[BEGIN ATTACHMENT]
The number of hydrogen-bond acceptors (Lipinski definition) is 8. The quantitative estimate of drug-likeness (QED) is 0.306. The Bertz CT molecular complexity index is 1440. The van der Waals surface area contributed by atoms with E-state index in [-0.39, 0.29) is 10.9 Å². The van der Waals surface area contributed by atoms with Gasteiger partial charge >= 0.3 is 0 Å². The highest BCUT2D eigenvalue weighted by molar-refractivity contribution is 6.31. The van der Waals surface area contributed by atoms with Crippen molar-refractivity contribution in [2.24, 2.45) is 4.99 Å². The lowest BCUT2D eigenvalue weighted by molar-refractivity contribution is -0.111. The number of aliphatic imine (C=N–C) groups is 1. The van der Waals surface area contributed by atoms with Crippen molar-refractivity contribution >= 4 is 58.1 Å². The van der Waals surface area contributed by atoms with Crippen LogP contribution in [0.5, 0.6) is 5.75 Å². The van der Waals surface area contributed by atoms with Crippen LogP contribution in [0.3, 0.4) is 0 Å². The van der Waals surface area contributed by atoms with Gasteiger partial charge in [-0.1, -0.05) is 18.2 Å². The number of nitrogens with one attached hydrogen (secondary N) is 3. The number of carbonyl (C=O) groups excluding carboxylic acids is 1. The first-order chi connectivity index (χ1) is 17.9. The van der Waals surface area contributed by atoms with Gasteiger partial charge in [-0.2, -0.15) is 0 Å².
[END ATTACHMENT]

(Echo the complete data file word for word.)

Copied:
The number of hydrogen-bond acceptors (Lipinski definition) is 8. The quantitative estimate of drug-likeness (QED) is 0.306. The Bertz CT molecular complexity index is 1440. The van der Waals surface area contributed by atoms with E-state index in [-0.39, 0.29) is 10.9 Å². The van der Waals surface area contributed by atoms with Gasteiger partial charge >= 0.3 is 0 Å². The highest BCUT2D eigenvalue weighted by molar-refractivity contribution is 6.31. The van der Waals surface area contributed by atoms with Crippen molar-refractivity contribution in [2.24, 2.45) is 4.99 Å². The lowest BCUT2D eigenvalue weighted by molar-refractivity contribution is -0.111. The number of aliphatic imine (C=N–C) groups is 1. The van der Waals surface area contributed by atoms with Crippen molar-refractivity contribution >= 4 is 58.1 Å². The van der Waals surface area contributed by atoms with Crippen LogP contribution in [0.5, 0.6) is 5.75 Å². The van der Waals surface area contributed by atoms with Crippen LogP contribution in [0.3, 0.4) is 0 Å². The van der Waals surface area contributed by atoms with Gasteiger partial charge in [-0.1, -0.05) is 18.2 Å². The number of nitrogens with one attached hydrogen (secondary N) is 3. The number of carbonyl (C=O) groups excluding carboxylic acids is 1. The first-order chi connectivity index (χ1) is 17.9. The van der Waals surface area contributed by atoms with Gasteiger partial charge in [-0.2, -0.15) is 0 Å².